Debra Monk knows a thing or two about accomplishments. Ms. Monk is a star of film, television and theatre. She has a list of credits that if written on the body would march up one arm, down the other, include both legs and most probably the person standing next to her. She has appeared in films as diverse as Quiz Show, Fearless, The Bridges of Madison County and had theatre roles in Chicago, Redwood Curtain and Curtains, to name but a few. On television she has played the ex-Mrs. Andy Sipowitz in NYPD Blue, been a mom to T.R. Knight on Grey’s Anatomy and Rose Byrne in Damages. She has been nominated for numerous Tony awards, winning for Redwood Curtain, won an Obie, a Drama Desk Award, the list goes on and on.

And yet what is the subject that comes up most often when talking with friends late into the night, the types of talks with close friends that reveal the truest part of ourselves?

That the endless quest for more awards, more accomplishments, basically more of anything will never really lead to happiness, let alone satisfaction.

“You think you’ve got everything if you get this part, get cast in this movie and then you realize, okay, that wasn’t really it,” Ms. Monk said in an interview with the Gazette by telephone on Monday. “It was fun but it wasn’t the real thing. And it doesn’t matter what your job is.”

So where is the real thing found?

Well, because Ms. Monk is an actress and not a psychiatrist she does not pretend to have all the answers. That is not her job. Her job is to explore what moves her in a story and to make the universal particular.

This weekend, at 7:30 p.m. on Friday and Saturday night at the Vineyard Playhouse, the fruits of Ms. Monk’s spiritual and creative quest will be on display in a reading of her new play, Dick and Lola. The play is not an autobiography but rather a channeling of the issues she is currently grappling with. It is a comedy, which comes as a bit of a relief. Why should the search for meaning be full of angst and misery, after all? Leave that for the teenagers.

In Ms. Monk’s own words, “Dick and Lola is a love story about women in their 50s and 60s. One of the themes of this play is that we all make lists, or some of us do, about what we need to have to make us totally happy. Sometimes it’s a relationship or a job or a house. Sometimes it’s a child or a certain amount of money in our bank account. Whatever it is, the idea is that sometimes we achieve those things and then we realize, wow, that’s not really what I needed . . . We first have to find happiness within ourselves in order to be really happy. And I think that’s a search we go on all our lives no matter how old we are.”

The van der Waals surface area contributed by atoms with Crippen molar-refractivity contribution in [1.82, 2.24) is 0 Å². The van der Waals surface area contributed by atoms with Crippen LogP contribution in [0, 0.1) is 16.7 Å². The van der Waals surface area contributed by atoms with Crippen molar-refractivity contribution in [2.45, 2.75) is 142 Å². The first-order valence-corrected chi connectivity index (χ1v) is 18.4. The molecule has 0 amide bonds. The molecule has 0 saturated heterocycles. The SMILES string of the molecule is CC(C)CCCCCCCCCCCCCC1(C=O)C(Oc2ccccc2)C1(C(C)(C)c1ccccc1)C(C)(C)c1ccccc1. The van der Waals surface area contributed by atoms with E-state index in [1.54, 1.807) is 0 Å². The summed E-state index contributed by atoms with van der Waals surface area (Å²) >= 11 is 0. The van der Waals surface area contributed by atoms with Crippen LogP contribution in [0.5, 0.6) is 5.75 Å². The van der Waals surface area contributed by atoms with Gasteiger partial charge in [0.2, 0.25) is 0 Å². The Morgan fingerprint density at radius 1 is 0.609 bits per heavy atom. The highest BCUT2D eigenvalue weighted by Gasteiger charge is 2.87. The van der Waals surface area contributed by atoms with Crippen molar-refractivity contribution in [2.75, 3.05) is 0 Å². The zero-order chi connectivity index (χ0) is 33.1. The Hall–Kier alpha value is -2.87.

Because this marks the first time the play will be heard in public — only a handful of close friends have even read it so far — Ms. Monk was hesitant to say much more about the plot. She wants the audience to enter the experience without too many preconceptions.

Andrea Martin’s debut at the Vineyard Playhouse. — unspecified

The cast includes one of her best friends, the actress Andrea Martin, someone she often talked with about this subject. Ms. Martin is also a veteran of stage and screen, including playing one of the original cast members in the Second City Television series. She also knows her way around the awards table having been nominated for more Tony and Drama Desk Awards for a featured actress in a musical than any other actress. She won a Tony award for best supporting actress in My Favorite Year.

Ms. Monk and Ms. Martin have never worked together before, outside of headlining a few benefits, making this weekend’s performance a rare treat for both the actresses and the Vineyard audience.

Brian Kerwin rounds out the cast, another regular on the screen, television and Broadway, most recently performing in the Pulitzer Prize-winning play August: Osage County by Tracy Letts.

This will only be Ms. Monk’s second visit to the Vineyard. She appeared in the play Mrs. Miller written by James Lapine and performed at the Playhouse in September of 2008.

So why choose the Vineyard to premiere this play? One reason is her ongoing relationship with MJ Bruder Munafo, the artistic director at the Vineyard Playhouse who was granted an early read and told Ms. Monk she laughed the entire ferry ride home.

The other reason is understandable to anyone revealing something for the first time. The desire for a receptive audience.

“I love the Vineyard Playhouse,” Ms. Monk said. “It’s such a beautiful place and the people on Martha’s Vineyard are so fabulous. You feel safe there . . . a little less frightened. Although I am prepared for anything.”

Frightened? Ms. Monk is such a longtime veteran of show business; hasn’t she learned how to deal with butterflies by now? Although she has been a performer for decades, she is more accustomed to interpreting someone else’s words. This is her first solo writing project.

The movement from late night talks with friends to a work of art to be performed was initiated by her friend, the actor Jeff Daniels.

“He kept saying, ‘You should write, you should write, you should write.’ I said, ‘I don’t know, I don’t know, I don’t know.’ Then he said, ‘Just write about something you want to write about and don’t edit yourself.’ He even gave me a little commission from his theatre, the Purple Rose Theater up in Michigan. I will always be so grateful to him for getting me to start writing.”

And this weekend the Island community is also grateful.


The staged reading of Dick and Lola takes place at the Vineyard Playhouse, 24 Church street, Vineyard Haven tonight, Friday, May 20 and Saturday, May 21 at 7:30 p.m. The suggested donation is $20. Tickets are available in advance online at and at the door on the night of the reading, if available.